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Engineering Companies and Global Manufacturers Need Translation Services

Why Engineering Companies and Global Manufacturers Need Translation Services

Global businesses need to have translation services as a core part of their operations. When communication materials are translated accurately to other languages, they can effectively deliver their intended message.

A local business rarely runs into miscommunication problems. When clients speak the same language, it's easier to delve into the specifics of business operations. The decision-making process is also faster.

However, miscommunication because of language and cultural barriers can wreak havoc on a business. Many billion-dollar brands have ruined their reputations and saw themselves facing various PR crises due to miscommunication.

The Effects of Miscommunication in the Workplace

A report by The Economist Intelligence Unit shows that miscommunication greatly contributes to stress in the workplace, failure to complete projects, and loss of sales. Miscommunication directly affects company performance.

The study also describes many forms of miscommunication. Differences in communication styles, giving unclear direction, and time pressures are the three causes of miscommunication. A study conducted by the University of Western Sydney shows that miscommunication also leads to damaged business relationships.

Though there are many technological tools that can be used to aid internal communication, these may not be enough when dealing with employees and clients from other cultures.

Cultural Differences in Business

The Hult International Business School published a study about the impacts of cultural differences in business relationships. Three key important factors are taken into consideration. The first is communication, which includes meanings getting lost in translation. It also includes non-verbals, such as eye contact, handshaking, and smiling. How people communicate is also important. Some cultures value directness and brevity, others are more subtle and find directness inappropriate.

The second factor is differences in workplace etiquette. Certain cultures may prefer a more formal way of addressing colleagues. The concept of punctuality also varies across cultures. For example, Japanese colleagues may arrive exactly on time for a meeting. Italians and Mexicans may consider a few minutes after the scheduled time as acceptable. Workplace etiquette also covers differences in work attitudes, responses to confrontation, and perceptions to working longer hours.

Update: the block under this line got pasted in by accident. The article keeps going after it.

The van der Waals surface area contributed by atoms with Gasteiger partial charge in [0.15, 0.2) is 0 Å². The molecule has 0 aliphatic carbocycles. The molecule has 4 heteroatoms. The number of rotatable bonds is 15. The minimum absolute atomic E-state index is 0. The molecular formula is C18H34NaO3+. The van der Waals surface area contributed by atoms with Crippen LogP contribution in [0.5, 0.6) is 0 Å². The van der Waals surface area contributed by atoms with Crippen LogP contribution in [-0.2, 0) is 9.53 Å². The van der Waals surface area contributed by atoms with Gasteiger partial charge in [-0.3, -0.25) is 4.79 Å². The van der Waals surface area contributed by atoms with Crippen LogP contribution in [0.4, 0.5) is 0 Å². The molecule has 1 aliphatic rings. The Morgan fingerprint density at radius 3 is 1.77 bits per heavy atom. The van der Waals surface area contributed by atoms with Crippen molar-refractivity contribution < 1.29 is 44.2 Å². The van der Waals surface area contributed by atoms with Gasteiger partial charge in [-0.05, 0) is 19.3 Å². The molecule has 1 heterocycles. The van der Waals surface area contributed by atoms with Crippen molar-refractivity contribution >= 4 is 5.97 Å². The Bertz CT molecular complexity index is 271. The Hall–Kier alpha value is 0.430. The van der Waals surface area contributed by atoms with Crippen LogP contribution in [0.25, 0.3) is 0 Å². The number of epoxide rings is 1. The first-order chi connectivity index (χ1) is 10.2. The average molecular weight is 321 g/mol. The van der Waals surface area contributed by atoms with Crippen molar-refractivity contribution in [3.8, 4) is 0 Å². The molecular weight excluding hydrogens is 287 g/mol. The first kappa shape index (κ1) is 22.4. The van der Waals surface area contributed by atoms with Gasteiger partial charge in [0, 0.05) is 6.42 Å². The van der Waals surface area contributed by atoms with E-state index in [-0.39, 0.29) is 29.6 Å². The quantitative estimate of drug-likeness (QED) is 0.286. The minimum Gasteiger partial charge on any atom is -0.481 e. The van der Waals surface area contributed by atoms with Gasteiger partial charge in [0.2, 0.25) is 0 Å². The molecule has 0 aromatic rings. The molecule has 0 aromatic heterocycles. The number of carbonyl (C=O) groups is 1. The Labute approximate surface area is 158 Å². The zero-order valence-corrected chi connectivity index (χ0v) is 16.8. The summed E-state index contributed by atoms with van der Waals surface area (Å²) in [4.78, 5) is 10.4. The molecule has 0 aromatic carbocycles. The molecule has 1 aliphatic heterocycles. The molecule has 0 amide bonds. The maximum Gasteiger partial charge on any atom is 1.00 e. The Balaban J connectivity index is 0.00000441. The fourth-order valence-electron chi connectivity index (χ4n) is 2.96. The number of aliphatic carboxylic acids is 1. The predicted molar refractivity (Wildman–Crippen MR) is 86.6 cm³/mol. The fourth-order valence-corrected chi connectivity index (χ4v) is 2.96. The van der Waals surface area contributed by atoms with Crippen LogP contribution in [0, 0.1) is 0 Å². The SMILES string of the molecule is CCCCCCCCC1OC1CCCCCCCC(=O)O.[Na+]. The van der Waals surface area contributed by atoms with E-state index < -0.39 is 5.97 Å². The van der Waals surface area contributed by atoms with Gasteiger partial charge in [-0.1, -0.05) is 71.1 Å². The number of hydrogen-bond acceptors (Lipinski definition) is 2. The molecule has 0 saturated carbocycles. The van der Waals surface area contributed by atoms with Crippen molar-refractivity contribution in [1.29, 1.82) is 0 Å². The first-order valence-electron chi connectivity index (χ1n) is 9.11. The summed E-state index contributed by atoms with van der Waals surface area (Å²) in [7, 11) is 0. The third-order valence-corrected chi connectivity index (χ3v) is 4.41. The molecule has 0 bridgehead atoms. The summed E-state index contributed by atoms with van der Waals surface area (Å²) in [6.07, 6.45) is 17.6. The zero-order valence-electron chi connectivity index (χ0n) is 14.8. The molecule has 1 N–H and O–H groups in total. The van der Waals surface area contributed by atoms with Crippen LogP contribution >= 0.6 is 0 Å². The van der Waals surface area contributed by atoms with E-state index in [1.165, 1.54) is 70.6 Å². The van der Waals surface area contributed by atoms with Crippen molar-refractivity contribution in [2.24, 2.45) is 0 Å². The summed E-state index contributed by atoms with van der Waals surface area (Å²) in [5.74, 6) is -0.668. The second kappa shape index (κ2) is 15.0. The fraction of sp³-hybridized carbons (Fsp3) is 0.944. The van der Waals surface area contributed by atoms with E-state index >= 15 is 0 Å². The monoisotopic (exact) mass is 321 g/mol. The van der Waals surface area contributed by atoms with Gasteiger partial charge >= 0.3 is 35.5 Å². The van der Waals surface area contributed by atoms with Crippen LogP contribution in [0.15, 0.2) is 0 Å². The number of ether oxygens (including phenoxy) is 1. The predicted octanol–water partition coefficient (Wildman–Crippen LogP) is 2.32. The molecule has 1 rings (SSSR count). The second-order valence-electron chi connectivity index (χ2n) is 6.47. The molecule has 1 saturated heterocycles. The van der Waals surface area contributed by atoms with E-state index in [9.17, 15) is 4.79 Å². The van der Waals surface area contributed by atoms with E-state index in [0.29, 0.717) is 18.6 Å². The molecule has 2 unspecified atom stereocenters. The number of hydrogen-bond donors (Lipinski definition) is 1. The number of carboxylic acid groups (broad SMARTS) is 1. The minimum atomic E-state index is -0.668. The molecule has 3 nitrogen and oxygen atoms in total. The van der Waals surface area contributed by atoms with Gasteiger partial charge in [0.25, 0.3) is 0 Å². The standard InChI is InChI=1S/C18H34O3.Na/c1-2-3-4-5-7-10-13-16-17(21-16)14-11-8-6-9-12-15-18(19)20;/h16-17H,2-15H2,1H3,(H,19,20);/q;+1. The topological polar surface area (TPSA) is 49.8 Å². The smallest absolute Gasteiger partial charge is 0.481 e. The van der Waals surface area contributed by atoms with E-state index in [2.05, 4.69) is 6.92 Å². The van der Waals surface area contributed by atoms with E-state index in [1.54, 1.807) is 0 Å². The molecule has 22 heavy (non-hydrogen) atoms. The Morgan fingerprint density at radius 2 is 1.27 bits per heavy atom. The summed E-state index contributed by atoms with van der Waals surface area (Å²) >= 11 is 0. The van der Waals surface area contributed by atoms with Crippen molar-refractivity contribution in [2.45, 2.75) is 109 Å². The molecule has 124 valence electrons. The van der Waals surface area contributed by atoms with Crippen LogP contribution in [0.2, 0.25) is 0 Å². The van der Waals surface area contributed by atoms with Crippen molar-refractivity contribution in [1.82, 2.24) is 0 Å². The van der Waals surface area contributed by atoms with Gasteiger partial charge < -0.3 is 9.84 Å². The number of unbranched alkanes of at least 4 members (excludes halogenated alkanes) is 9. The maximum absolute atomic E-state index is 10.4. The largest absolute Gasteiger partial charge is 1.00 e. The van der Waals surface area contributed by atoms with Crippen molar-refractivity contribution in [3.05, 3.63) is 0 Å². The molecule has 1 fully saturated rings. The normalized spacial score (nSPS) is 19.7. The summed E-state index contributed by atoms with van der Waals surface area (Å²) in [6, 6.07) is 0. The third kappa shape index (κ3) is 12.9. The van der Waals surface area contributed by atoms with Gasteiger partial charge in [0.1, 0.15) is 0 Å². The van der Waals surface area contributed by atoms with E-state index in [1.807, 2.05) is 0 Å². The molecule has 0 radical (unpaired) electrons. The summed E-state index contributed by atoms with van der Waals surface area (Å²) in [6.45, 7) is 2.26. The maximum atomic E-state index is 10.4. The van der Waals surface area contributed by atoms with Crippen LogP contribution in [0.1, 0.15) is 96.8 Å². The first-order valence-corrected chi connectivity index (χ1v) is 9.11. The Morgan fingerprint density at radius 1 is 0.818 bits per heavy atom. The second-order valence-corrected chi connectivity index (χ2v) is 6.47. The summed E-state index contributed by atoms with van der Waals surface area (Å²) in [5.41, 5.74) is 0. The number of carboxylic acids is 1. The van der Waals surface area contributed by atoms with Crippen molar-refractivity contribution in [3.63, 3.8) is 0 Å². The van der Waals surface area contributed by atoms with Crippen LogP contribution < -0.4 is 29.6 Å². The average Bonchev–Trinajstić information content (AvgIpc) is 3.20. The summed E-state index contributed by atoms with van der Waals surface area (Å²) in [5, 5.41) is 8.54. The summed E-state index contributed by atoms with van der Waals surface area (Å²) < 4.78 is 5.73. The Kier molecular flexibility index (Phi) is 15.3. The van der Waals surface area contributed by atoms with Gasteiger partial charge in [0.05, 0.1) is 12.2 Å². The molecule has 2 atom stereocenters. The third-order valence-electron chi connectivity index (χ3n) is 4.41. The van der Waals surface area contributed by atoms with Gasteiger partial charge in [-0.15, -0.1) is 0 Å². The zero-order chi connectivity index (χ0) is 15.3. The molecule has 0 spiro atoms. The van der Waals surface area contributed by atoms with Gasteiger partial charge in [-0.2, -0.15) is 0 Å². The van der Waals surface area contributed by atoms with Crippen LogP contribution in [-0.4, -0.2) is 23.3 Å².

The third is the concept of organizational hierarchy. This pertains to how comfortable employees in junior positions feel about sharing their thoughts during meetings, questioning decisions by more senior colleagues, or expressing opinions that differ from social norms. This also includes ways of speaking to higher-ups. Organizational hierarchy is often a reflection of a culture’s social values or social equity. For many cultures, hierarchy helps define roles, responsibilities, and ways of engagement. However, others may see hierarchy as obsolete.

Cultivating International Relationships

Communicating with global clients is not just about ensuring smooth transactions, but about cultivating international relationships. This means that a company that wants to build a relationship with an international client must also create a communication style tailor-fit to various cultural nuances.

Though a client may speak English, cross-cultural communication entails learning about the implied meanings behind the words used. For example, clients may use phrases that are specific to their country. Others may disengage with a business for a time period due to the observance of certain holidays.

Cross-cultural communication is always rooted in diplomacy.

The Importance of Translation in Engineering and Manufacturing

Engineering projects need to have the most streamlined communications processes. The industry is competitive and leaves no room for error. Miscommunication may lead to additional expenses, unsafe working conditions, and even legal liabilities.

The quality of technical services must always be high, even when various cross-cultural teams are working on a project.

When engineering teams are in different locations, technical documents may need to be shared in other languages. A stronger sense of partnership is also created when documents are available in a foreign team’s native language. This bolsters trust and cooperation, even amidst cultural differences.

However, translating technical jargon to various languages may be difficult for in-house teams. These are especially true for construction contracts, employee codes of conduct, engineering specifications, design guidelines, and control procedures. Engineering-specific documents such as CAD drawings, IHS standards, and engineering codes may also become a problem.

Engineering terminology may not be translated effectively by someone unfamiliar with the industry. This makes the translation of documents into a team’s native languages more difficult. The company’s tone must also be considered.

Various niches in engineering also need different types of translation. Mechanical engineering uses a different language from mathematical engineering. Software, IT, and telecommunications engineering have different jargon and methods compared to industrial engineering.

When documents aren’t translated well, key messages may be lost. Standards may not be met. This can cause the downfall of an international engineering project.